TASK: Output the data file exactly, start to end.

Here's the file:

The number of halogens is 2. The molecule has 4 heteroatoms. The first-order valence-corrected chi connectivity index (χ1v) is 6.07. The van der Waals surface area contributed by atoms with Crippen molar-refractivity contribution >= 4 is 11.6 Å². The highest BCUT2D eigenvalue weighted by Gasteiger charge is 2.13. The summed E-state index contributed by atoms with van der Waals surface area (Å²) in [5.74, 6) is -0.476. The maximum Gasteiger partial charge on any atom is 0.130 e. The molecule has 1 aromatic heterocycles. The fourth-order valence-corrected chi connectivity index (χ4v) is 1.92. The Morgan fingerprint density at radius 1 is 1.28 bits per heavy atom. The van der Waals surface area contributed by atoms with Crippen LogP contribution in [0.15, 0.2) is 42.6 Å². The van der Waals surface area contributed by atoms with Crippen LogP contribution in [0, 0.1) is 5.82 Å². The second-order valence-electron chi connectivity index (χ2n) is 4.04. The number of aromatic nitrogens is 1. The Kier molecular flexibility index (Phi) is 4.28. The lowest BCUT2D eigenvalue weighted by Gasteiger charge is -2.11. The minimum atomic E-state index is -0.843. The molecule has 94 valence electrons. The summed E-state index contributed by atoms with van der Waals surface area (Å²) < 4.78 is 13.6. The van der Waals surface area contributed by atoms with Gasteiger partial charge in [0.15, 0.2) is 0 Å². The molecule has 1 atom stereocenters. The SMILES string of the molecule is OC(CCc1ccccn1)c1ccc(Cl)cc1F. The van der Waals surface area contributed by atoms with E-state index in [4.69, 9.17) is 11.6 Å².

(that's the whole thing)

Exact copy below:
The number of halogens is 2. The molecule has 4 heteroatoms. The first-order valence-corrected chi connectivity index (χ1v) is 6.07. The van der Waals surface area contributed by atoms with Crippen molar-refractivity contribution >= 4 is 11.6 Å². The highest BCUT2D eigenvalue weighted by Gasteiger charge is 2.13. The summed E-state index contributed by atoms with van der Waals surface area (Å²) in [5.74, 6) is -0.476. The maximum Gasteiger partial charge on any atom is 0.130 e. The molecule has 1 aromatic heterocycles. The fourth-order valence-corrected chi connectivity index (χ4v) is 1.92. The Morgan fingerprint density at radius 1 is 1.28 bits per heavy atom. The van der Waals surface area contributed by atoms with Crippen LogP contribution in [0.15, 0.2) is 42.6 Å². The van der Waals surface area contributed by atoms with Crippen LogP contribution in [0, 0.1) is 5.82 Å². The second-order valence-electron chi connectivity index (χ2n) is 4.04. The number of aromatic nitrogens is 1. The Kier molecular flexibility index (Phi) is 4.28. The lowest BCUT2D eigenvalue weighted by Gasteiger charge is -2.11. The minimum atomic E-state index is -0.843. The molecule has 94 valence electrons. The summed E-state index contributed by atoms with van der Waals surface area (Å²) < 4.78 is 13.6. The van der Waals surface area contributed by atoms with Gasteiger partial charge in [0.15, 0.2) is 0 Å². The molecule has 1 atom stereocenters. The SMILES string of the molecule is OC(CCc1ccccn1)c1ccc(Cl)cc1F. The van der Waals surface area contributed by atoms with E-state index in [4.69, 9.17) is 11.6 Å².